What did anarchism mean at this time? Its aim was not chaos, as we often assume in common parlance (though this may have been included among its means), but life in a society ‘without government — harmony being obtained not by submission to law, nor by obedience to any authority, but by free agreements concluded between the various groups’. Anarchists were socialists who rejected ‘State socialism’ as well as capitalist individualism, seeing the State as maintaining monopolies and promoting capitalism. Rejecting both the State and centralised parliamentary systems, they opted for decentralisation and for ‘an interwoven network, composed of an infinite variety of groups and federations of all sizes and degrees, local, regional, national and international — temporary or more or less permanent — for all possible purposes: production, consumption, and exchange, communications’ etc. (Kropotkin, 1910).
For models, anarchists looked back to earlier institutions such as the clan, the village community, the guild, the free medieval city — by means of which ‘the masses resisted the encroachment of the conquerors and the power-seeking minorities’. Indeed such notions of opposition or resistance to the state were almost a necessary by-product of centralised power and much earlier had taken a written ‘philosophical’ form in the works of Aristippus (fl. c 430 BCE), one of the founders of the Cyrenaic School, in the fragments of Zeno (342-c 367 BCE), founder of the Stoic philosophy, and in ideas of various early Christian sects, for example, in Armenia, among the early Hussites and Anabaptists, as well as among the French Encyclopaedists (whom as we have seen Kropotkin had studied) and among some of the participants in the French Revolution who stressed the role of communes rather than of the centre privileged by the Jacobins.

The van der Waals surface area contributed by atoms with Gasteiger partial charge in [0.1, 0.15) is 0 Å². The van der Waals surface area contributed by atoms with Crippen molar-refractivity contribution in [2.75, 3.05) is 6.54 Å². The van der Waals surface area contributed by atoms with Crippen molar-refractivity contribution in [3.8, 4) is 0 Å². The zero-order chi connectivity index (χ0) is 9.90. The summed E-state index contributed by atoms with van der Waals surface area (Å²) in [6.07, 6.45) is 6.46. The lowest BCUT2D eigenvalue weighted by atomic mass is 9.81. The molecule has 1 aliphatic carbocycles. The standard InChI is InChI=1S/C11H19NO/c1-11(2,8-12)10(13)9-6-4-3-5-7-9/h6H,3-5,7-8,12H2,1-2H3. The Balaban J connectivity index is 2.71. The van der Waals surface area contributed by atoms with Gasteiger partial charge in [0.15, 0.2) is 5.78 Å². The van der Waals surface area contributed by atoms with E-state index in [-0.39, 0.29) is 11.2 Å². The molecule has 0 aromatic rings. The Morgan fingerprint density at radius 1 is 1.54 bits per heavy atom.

On the threshold of the nineteenth century anarchism received a systematic treatment in England in William Godwin’s Enquiry concerning Political Justice (1973) which advocated the abolition of the State and its courts, favouring the establishment of small communities without private property. Godwin (1756–1836), who was the husband of Mary Woolstonecraft, author of Vindication of the Rights of Women (1791), and father of Mary Shelley, author of Frankenstein (1818) and wife of the poet, Percy Byshe Shelley, was trained as a Presbyterian clergyman but had become a ‘complete unbeliever’ by 1787 and was greatly influenced by the French Revolution. However, he was not the first to use the word ‘anarchism’ which was employed in 1840 by the French socialist, Proudhon (1809–1865), to apply to the no-government state of society, although the term had been earlier used in a different way. In fact Proudhon himself described his own variety of this ideology as mutuellisme.